Five Tips For Writing a Great Rap

The genre of rap fills a unique niche in music history. For something that can sound so simple, writing a good rap is anything but. Here are five tips to get you started

1. Don’t sacrifice meaning for rhyme


Though it may seem obvious, adding lyrics just because they rhyme is potentially hazardous to your song.

Take this example from Jay Z’s “Somewhere In America.”

New money, they looking down on me

Blue bloods they trying to clown on me

Though “down” and “clown” flow well as rhymes, the second line feels a bit silly when compared to the many strong lines in the rest of the song.

2. Use literary devices



Rap, in its essence, is poetry. Whip out those literary devices that you learned in English class to give your lyrics a deeper level of meaning.

For example, in “Guts Over Fear,” Eminem uses simile to describe the way the media portrays him.

            The media made me the, equivalent of a modern-day Genghis Khan

Tried to argue it was only entertainment, dog

This comparison makes the meaning of the lyrics stand out more than a line such as “I’m not who the media says I am” would have.

3. Come at your themes from a unique angle


In a genre as big as rap is, it’s easy for rappers to repeat the same sort of content over and over. However, in order to be considered “great,” your rap needs to say something that listeners haven’t heard a thousand times already.

Look at this line from Iggy Azalea’s “Work.”

            Ya ill intent was insurance for my benefit

Hate to be inconsiderate, but the industry took my innocence

Many rappers discuss the struggle of their industry. However, in this song, Iggy Azalea taps into her unique perspective as a young woman recording in a traditionally male genre.

4. Tell a story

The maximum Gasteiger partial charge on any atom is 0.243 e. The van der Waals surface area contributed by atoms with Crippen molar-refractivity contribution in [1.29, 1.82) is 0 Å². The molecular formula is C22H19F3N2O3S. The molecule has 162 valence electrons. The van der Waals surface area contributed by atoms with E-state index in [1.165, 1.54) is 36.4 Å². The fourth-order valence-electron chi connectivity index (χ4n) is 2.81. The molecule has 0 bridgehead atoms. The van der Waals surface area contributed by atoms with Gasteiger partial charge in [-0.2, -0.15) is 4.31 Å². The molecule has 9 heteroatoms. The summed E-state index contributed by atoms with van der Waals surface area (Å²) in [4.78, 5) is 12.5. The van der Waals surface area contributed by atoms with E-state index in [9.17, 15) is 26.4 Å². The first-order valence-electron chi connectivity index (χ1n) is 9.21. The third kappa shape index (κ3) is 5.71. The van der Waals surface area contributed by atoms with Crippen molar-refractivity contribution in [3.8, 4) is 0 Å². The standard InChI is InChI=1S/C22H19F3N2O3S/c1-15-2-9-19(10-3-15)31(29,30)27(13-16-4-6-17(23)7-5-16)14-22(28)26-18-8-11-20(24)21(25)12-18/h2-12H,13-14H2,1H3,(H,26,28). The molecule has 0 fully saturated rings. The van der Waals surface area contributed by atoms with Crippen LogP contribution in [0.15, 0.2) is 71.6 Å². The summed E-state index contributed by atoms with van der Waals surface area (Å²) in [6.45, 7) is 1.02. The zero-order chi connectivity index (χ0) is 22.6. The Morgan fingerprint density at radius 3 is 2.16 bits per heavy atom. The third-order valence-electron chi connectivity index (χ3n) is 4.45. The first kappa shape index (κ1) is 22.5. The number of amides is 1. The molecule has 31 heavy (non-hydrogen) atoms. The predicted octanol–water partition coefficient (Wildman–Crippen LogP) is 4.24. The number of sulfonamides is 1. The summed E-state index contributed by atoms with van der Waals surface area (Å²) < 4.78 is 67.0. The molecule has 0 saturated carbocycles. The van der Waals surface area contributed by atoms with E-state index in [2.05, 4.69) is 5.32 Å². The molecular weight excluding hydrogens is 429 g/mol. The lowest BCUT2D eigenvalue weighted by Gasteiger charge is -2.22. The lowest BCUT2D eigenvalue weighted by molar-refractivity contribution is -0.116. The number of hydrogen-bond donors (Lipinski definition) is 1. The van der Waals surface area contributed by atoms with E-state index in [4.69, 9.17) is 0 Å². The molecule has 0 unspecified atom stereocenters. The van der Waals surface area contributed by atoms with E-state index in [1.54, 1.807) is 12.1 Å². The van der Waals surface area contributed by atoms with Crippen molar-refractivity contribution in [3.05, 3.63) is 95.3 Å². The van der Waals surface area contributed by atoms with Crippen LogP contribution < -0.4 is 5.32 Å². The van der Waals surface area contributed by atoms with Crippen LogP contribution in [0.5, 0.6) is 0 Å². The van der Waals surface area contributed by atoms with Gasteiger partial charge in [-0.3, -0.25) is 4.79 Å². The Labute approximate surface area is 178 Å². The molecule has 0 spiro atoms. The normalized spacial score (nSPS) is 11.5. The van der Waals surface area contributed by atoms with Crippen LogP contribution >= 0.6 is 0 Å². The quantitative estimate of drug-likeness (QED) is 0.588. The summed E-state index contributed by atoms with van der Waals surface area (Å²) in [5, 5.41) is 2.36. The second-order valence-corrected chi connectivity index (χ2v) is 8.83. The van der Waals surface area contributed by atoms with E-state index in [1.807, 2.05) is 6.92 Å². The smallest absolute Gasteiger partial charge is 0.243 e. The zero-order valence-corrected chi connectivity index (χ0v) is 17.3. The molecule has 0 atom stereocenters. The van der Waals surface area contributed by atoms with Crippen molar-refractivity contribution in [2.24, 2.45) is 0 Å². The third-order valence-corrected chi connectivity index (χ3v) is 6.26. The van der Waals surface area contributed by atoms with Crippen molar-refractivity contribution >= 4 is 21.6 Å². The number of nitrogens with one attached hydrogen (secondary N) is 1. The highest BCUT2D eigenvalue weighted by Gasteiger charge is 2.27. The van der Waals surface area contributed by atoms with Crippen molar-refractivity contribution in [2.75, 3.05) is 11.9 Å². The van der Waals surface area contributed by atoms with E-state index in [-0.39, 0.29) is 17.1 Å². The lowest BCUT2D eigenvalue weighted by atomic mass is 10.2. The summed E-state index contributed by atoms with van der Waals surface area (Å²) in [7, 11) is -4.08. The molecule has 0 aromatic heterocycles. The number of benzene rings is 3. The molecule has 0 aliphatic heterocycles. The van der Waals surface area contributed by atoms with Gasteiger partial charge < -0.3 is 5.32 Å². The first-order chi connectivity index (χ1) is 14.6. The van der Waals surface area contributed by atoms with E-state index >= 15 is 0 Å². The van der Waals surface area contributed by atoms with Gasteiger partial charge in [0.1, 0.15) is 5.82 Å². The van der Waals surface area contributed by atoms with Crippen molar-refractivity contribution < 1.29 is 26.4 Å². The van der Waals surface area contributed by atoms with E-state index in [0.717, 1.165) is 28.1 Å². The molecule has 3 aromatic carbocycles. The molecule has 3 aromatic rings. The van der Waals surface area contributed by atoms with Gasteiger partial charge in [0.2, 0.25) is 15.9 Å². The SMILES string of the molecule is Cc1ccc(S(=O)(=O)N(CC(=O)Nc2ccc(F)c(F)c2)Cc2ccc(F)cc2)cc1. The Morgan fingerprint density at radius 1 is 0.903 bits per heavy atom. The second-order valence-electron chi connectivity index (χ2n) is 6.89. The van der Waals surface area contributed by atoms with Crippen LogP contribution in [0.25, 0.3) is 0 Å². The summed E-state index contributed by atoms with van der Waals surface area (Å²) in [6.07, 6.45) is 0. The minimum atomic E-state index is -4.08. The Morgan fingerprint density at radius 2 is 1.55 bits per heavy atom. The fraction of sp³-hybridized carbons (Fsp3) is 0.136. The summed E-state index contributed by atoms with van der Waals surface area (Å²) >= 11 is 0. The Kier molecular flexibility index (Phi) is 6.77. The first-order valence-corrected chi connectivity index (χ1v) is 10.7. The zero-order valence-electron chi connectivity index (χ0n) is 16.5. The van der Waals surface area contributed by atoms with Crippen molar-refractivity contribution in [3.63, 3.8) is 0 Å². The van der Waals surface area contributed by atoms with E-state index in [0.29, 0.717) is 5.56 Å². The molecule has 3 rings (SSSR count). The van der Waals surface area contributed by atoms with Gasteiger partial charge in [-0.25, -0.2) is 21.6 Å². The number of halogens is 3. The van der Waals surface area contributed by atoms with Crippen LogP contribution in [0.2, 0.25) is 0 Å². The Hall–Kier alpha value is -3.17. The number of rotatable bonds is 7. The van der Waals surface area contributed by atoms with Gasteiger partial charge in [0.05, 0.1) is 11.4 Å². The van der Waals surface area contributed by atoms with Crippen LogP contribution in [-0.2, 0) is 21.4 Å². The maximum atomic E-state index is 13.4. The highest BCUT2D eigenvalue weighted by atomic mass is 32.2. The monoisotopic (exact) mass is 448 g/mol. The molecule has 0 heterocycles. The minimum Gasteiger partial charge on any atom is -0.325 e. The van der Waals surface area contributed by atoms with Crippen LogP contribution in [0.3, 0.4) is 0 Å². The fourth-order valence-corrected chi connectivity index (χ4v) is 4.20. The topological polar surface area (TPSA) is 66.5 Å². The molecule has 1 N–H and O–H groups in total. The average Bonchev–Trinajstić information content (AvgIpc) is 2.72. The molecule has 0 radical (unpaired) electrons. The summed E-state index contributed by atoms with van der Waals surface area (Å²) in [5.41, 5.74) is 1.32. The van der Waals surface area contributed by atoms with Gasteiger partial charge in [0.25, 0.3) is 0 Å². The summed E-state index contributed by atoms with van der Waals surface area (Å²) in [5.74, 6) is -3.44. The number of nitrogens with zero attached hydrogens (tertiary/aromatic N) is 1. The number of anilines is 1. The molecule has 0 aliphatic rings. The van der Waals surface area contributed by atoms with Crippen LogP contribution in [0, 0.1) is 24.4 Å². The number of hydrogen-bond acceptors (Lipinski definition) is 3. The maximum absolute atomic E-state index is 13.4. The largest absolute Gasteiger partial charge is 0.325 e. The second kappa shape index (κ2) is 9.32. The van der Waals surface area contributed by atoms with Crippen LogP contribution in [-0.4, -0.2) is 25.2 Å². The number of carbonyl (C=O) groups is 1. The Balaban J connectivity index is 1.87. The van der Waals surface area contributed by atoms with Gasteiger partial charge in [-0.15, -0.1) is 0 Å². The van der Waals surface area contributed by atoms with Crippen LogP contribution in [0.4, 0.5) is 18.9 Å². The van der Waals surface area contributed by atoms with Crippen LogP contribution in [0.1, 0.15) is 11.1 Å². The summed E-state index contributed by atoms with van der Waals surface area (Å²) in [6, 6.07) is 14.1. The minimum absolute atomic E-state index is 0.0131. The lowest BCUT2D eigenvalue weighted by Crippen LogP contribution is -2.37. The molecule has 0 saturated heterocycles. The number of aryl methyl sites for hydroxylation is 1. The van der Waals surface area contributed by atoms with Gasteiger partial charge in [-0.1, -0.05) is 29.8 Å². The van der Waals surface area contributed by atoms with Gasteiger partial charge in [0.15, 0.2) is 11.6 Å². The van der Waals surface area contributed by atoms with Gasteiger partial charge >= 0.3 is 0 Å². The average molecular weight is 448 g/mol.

Kendrick Lamar Performs In London

Everyone loves a good story. By narrating life through your lyrics, you will create a rap that listeners can relate to.

Take, for instance, Kendrick Lamar’s “The Art Of Peer Pressure.”

Really I’m a peacemaker

But I’m with the homies right now

And momma used to say

One day, it’s gon’ burn you out

This rap tells the story of what it was like to grow up as a “good kid” in a tough neighborhood. Kendrick Lamar raps about the peer pressure that he faced growing up, which is something that any listener can relate to.

5. Above all else, be unique


Success and content are not directly related. You don’t need to rap about exactly the same things as Jay Z or Kendrick Lamar do just because they’re famous. Being unique and unusual with what you have to say will make your rap stand out.

Consider the idea behind Macklemore and Ryan Lewis’s “Brad Pitt’s Cousin.”

When you see me in the club

Brad Pitt, that’s my cousin

Angelina show me love

This is certainly a unique sentiment. How many raps are there about being related to actor Brad Pitt?

Writing good lyrics is the first step to a great rap. Come at your rhymes from a fresh perspective to create something brand new.

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Kristen Harris enjoys listening to a wide range of music, from Taylor Swift to, on occasion, Celtic instrumental. She also spends her time writing, reading, and baking.






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